I was prompted to post this by  a few of the comments left during the last week. Some of you admitted a fear of yeast cookery while others professed a love for home made bread and make it often but added that because of time constraints, you rely heavily on your bread machine to achieve this. Nothing wrong with that - if it prompts you to make your own bread, I say power to it. But, handy as they are, bread machines have always left me cold. I never could get into the dump everything into the machine, press the button and presto-chango, out pops a loaf of bread a few hours later method.

I love dumping dirty clothes and soap into my washer and having fresh, clean laundry at the touch of a button, but when it comes to bread, I like to get down and dirty (with dough, the DOUGH!) and nothing makes me happier than shaping, slashing and just feeling the dough in my hands. Breadmaking is a sensuous, tactile, creative, seductive and completely addictive undertaking. One where the journey is as rewarding as the destination, and, if you use a breadmachine from start to finish, I can't help feeling that you're missing half the equation.... 

The feeling of proofed dough is almost indescribable. It's warm, incredibly soft and satiny (like the softest, most delicate human skin you can imagine) and it actually grows before your eyes! It feels so alive, that sometimes, when I put loaves into the oven, I just stare through the glass door and imagine the tiny yeast cells inside, piteously screaming in their last agonising death throes. Bread lover and yeast murderer ;)

Going back to your comments - you added that you would like to wean yourselves off your bread machines and try making "real" bread. I couldn't be happier about your breadmaking aspirations, so, this recipe is specially for anyone who's a breadmachine junkie or yeastphobe (you know who you are). It requires no kneading, just a quick mix and overnight refrigeration, then shaping and a little more waiting before you put your loaves in the oven. It's still more involved than a using a bread machine, but then, that is the idea, isn't it? It also takes longer but one of the greatest secrets to great tasting bread is time. You really can't rush great bread.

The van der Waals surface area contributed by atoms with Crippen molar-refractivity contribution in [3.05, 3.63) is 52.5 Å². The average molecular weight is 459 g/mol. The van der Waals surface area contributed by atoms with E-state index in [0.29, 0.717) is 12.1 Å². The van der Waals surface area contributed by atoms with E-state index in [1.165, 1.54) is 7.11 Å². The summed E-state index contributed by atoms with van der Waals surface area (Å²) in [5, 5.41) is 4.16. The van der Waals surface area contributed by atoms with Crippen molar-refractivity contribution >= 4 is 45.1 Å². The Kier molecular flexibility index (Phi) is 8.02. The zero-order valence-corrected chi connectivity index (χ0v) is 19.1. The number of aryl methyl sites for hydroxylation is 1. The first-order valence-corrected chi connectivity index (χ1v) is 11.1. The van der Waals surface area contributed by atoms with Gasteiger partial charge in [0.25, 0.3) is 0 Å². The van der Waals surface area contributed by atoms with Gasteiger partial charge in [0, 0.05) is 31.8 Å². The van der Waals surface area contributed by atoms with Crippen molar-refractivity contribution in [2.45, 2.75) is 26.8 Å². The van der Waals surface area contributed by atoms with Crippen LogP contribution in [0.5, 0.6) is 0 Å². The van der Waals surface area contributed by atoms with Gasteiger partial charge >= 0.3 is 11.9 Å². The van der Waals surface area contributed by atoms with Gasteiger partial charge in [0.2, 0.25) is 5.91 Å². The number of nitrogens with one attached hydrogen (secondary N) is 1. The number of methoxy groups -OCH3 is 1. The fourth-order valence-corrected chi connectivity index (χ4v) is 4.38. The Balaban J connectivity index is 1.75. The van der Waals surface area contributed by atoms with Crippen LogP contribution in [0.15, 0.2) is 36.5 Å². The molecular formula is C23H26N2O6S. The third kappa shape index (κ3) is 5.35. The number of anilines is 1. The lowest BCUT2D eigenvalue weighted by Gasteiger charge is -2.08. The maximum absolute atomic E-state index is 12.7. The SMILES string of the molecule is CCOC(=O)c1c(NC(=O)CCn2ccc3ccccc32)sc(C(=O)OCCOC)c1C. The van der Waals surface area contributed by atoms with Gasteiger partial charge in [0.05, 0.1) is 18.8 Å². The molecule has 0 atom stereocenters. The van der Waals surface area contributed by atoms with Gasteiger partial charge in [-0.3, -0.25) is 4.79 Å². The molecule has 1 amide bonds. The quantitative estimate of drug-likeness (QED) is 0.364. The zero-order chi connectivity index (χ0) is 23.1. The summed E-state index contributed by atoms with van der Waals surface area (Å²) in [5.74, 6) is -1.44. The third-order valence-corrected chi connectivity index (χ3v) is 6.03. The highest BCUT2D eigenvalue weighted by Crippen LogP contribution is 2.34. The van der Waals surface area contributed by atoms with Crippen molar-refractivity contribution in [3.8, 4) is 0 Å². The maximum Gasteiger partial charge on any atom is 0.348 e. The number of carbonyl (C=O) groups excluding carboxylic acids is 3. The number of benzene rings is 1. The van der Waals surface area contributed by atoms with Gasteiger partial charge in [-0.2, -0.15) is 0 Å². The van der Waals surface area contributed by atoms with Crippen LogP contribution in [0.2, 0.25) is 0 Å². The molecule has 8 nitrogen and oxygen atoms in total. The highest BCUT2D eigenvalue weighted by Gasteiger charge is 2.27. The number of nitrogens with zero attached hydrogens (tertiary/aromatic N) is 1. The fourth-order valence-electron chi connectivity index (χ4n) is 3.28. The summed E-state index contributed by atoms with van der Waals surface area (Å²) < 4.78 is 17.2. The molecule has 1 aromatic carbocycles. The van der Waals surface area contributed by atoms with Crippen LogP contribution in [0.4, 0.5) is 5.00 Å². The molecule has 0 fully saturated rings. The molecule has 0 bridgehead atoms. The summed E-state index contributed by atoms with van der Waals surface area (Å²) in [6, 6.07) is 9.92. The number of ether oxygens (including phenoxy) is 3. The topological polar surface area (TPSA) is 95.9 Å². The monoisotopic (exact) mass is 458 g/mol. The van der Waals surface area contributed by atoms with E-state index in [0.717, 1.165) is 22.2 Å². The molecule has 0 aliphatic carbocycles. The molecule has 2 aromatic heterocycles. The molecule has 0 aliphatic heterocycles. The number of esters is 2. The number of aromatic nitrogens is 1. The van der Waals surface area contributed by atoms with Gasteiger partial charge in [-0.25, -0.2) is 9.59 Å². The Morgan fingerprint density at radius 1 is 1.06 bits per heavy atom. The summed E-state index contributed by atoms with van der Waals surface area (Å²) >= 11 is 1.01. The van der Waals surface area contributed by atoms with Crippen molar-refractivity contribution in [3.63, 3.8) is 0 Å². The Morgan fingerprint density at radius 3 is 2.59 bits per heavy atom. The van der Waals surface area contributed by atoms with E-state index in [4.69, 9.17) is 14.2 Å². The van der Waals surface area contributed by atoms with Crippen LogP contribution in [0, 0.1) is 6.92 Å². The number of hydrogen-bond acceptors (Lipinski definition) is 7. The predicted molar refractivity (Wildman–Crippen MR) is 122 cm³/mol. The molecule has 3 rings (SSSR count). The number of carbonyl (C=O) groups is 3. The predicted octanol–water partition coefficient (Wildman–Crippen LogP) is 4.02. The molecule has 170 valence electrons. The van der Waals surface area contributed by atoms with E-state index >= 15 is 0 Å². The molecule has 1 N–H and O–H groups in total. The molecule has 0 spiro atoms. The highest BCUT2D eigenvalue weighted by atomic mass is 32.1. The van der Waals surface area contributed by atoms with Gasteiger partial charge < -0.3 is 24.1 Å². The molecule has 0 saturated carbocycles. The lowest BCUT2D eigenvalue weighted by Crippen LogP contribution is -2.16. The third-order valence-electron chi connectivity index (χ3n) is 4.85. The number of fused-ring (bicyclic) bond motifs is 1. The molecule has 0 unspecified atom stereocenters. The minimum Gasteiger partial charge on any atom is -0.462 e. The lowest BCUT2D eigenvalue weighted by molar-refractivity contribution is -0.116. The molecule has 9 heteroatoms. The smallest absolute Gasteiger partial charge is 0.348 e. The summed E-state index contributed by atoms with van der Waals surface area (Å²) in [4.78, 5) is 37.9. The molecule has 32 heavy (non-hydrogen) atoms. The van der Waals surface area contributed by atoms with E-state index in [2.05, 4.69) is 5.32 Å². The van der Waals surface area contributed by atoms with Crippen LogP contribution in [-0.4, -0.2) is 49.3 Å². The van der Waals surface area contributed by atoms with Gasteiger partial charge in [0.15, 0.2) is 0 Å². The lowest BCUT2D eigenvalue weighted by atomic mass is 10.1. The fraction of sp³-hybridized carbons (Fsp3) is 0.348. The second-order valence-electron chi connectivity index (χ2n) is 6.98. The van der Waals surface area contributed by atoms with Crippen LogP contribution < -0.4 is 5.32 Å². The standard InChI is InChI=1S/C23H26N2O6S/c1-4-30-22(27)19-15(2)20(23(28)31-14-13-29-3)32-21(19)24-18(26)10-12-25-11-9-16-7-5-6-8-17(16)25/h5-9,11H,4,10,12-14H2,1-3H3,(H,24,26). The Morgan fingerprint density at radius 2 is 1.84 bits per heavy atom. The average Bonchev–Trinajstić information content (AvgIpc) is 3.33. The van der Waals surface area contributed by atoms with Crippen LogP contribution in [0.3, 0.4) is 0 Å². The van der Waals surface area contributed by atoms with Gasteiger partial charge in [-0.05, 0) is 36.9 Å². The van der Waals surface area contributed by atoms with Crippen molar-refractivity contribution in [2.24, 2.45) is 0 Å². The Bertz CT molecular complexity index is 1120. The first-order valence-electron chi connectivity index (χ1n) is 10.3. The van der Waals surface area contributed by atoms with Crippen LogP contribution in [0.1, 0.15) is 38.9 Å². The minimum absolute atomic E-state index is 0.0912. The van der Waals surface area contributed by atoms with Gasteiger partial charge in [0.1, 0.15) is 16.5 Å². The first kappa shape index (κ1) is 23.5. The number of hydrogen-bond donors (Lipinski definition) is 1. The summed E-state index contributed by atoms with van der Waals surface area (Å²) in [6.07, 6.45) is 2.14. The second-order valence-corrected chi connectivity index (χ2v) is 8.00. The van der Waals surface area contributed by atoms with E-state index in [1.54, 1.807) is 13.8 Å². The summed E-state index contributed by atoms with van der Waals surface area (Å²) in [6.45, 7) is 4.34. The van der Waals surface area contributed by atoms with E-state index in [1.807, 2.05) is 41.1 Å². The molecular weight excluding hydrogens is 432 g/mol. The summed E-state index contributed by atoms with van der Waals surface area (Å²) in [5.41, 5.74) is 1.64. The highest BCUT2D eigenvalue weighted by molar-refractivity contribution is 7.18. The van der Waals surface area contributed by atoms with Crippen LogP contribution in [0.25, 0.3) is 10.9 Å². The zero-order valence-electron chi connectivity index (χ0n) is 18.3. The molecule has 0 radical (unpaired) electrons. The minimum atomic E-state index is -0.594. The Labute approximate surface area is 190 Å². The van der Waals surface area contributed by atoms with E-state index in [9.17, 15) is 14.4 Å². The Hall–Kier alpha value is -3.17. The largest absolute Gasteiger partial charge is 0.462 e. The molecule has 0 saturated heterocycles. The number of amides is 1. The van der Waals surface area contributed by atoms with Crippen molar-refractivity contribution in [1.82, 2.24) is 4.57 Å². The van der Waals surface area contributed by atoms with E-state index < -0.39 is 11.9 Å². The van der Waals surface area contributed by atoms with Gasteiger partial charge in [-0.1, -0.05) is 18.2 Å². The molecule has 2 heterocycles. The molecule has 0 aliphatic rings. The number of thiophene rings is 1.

Your comments also got me wondering about the definition of real bread. To me, it's bread made with a short list of ingredients, none of which has ever seen the inside of a lab. It matters little if you made it entirely by hand or had a little mechanical help along the way. If you're comfortable with your breadmachine, there's no reason to stop using it. Since it does a bang up job of mixing and kneading, let it, then tip out the dough and take over from there. Get your hands a little dirty and get to know those little yeasty beasties, up close and personal. I promise, they don't bite and there's every danger of it being the start of a beautiful and obsessive relationship . I hope this recipe will prompt you to plunge in and try hand made bread or to try making bread at all - it couldn't be more uncomplicated and it yields a very flavourful, slightly chewy and deliciously fragrant loaf.

Prep Overnight        Cook 30 minutes        Makes 2 small loaves (12 slices each)

350 g (3 1/2 teacups) bread flour
150 g (1 1/2 teacups) medium oats
2 level tsps sugar
1 1/2 level tsps salt
3 level tsp instant yeast
350 ml (1 3/4 teacups) water
3 Tbsp flavourless vegetable oil or 2 Tbsp soft butter
Extra oats for topping

Combine flour, oats, sugar and salt in mixing bowl and stir thoroughly with a whisk. Stir in yeast until well distributed.

Pour in water and oil and stir thoroughly with a large, sturdy wooden spoon or mix in standmixer for 3 minutes.

Scrape dough down into bowl and cover securely with cling wrap or a well fitting plate. Refrigerate for 12 hours.

Remove dough from fridge and turn out onto a lightly greased surface.  Divide dough equally into two and shape into two tight, smooth circles or blunted ovals.  Place seam side down on a parchment lined baking tray. Spritz loaves with water and sprinkle with oats. Spritz loaves again so oat flakes stick.

Cover each loaf with a tented, clean grocery bag and leave to proof for 1 1/2 to 1 3/4 hours. Nothing much will happen for the first hour as the dough is cold but it will rise noticeably in the last 30 - 40 minutes, so, don't worry.

Twenty minutes before loaves go into oven, preheat at 250 C (480 F).

When loaves are ready for baking, slash then give each loaf a few spritzs of water again. Bake for 10 minutes then reduce temperature to 200 C (375 F) and continue baking for 15 - 20 minutes more or until crusty and golden.

Remove from oven and immediately place on cooling rack. Slice when completely cool.

Note : If you prefer an all white loaf, omit the oats and use 500 g (5 level teacups) bread flour instead of 350 g. If you'd like a light wholewheat loaf, use 300 g (3 level teacups) bread flour and 200 g (2 level teacups) wheatmeal (coarsely ground wholewheat). If you have the time and patience, reduce the amount of yeast to 1/2 tsp with all other ingredients remaining the same and leave the covered dough out on the kitchen counter for 18 hours instead of in the refrigerator for 12 hours, for an even better flavour, before proceeding according to the recipe.